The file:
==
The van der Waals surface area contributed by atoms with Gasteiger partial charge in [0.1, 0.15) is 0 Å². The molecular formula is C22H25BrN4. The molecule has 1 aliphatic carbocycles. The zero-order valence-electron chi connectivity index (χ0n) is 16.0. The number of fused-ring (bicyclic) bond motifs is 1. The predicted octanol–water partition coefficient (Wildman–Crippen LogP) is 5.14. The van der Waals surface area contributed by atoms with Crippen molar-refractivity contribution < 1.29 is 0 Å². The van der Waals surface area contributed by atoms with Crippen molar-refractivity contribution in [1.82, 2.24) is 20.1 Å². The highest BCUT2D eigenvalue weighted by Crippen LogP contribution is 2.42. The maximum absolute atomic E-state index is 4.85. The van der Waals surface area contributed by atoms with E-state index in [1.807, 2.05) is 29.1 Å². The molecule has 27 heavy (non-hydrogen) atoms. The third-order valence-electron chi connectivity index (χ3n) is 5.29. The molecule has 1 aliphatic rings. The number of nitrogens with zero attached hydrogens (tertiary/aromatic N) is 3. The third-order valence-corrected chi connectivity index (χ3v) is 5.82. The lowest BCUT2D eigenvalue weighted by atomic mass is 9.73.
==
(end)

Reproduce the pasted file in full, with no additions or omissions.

The van der Waals surface area contributed by atoms with Gasteiger partial charge in [0.1, 0.15) is 0 Å². The molecular formula is C22H25BrN4. The molecule has 1 aliphatic carbocycles. The zero-order valence-electron chi connectivity index (χ0n) is 16.0. The number of fused-ring (bicyclic) bond motifs is 1. The predicted octanol–water partition coefficient (Wildman–Crippen LogP) is 5.14. The van der Waals surface area contributed by atoms with Crippen molar-refractivity contribution < 1.29 is 0 Å². The van der Waals surface area contributed by atoms with Crippen molar-refractivity contribution in [1.82, 2.24) is 20.1 Å². The highest BCUT2D eigenvalue weighted by Crippen LogP contribution is 2.42. The maximum absolute atomic E-state index is 4.85. The van der Waals surface area contributed by atoms with E-state index in [1.807, 2.05) is 29.1 Å². The molecule has 27 heavy (non-hydrogen) atoms. The third-order valence-electron chi connectivity index (χ3n) is 5.29. The molecule has 1 aliphatic rings. The number of nitrogens with zero attached hydrogens (tertiary/aromatic N) is 3. The third-order valence-corrected chi connectivity index (χ3v) is 5.82. The lowest BCUT2D eigenvalue weighted by atomic mass is 9.73.